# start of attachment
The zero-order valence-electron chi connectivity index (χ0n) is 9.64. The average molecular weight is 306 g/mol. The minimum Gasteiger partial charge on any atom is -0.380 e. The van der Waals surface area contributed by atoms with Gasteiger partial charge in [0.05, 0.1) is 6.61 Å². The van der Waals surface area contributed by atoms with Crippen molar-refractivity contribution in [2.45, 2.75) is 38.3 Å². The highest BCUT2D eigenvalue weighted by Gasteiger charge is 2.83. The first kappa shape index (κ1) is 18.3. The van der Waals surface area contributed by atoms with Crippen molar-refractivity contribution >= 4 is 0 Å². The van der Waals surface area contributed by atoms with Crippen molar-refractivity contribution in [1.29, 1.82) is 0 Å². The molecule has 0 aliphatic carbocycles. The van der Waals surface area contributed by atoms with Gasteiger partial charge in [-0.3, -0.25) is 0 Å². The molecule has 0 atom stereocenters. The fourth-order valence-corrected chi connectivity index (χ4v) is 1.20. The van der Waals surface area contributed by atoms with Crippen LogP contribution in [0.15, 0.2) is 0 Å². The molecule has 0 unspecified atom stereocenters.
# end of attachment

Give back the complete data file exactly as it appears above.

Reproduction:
The zero-order valence-electron chi connectivity index (χ0n) is 9.64. The average molecular weight is 306 g/mol. The minimum Gasteiger partial charge on any atom is -0.380 e. The van der Waals surface area contributed by atoms with Gasteiger partial charge in [0.05, 0.1) is 6.61 Å². The van der Waals surface area contributed by atoms with Crippen molar-refractivity contribution in [2.45, 2.75) is 38.3 Å². The highest BCUT2D eigenvalue weighted by Gasteiger charge is 2.83. The first kappa shape index (κ1) is 18.3. The van der Waals surface area contributed by atoms with Crippen molar-refractivity contribution >= 4 is 0 Å². The van der Waals surface area contributed by atoms with Crippen molar-refractivity contribution in [1.29, 1.82) is 0 Å². The molecule has 0 aliphatic carbocycles. The van der Waals surface area contributed by atoms with Gasteiger partial charge in [-0.3, -0.25) is 0 Å². The molecule has 0 atom stereocenters. The fourth-order valence-corrected chi connectivity index (χ4v) is 1.20. The van der Waals surface area contributed by atoms with Crippen LogP contribution in [0.15, 0.2) is 0 Å². The molecule has 0 unspecified atom stereocenters.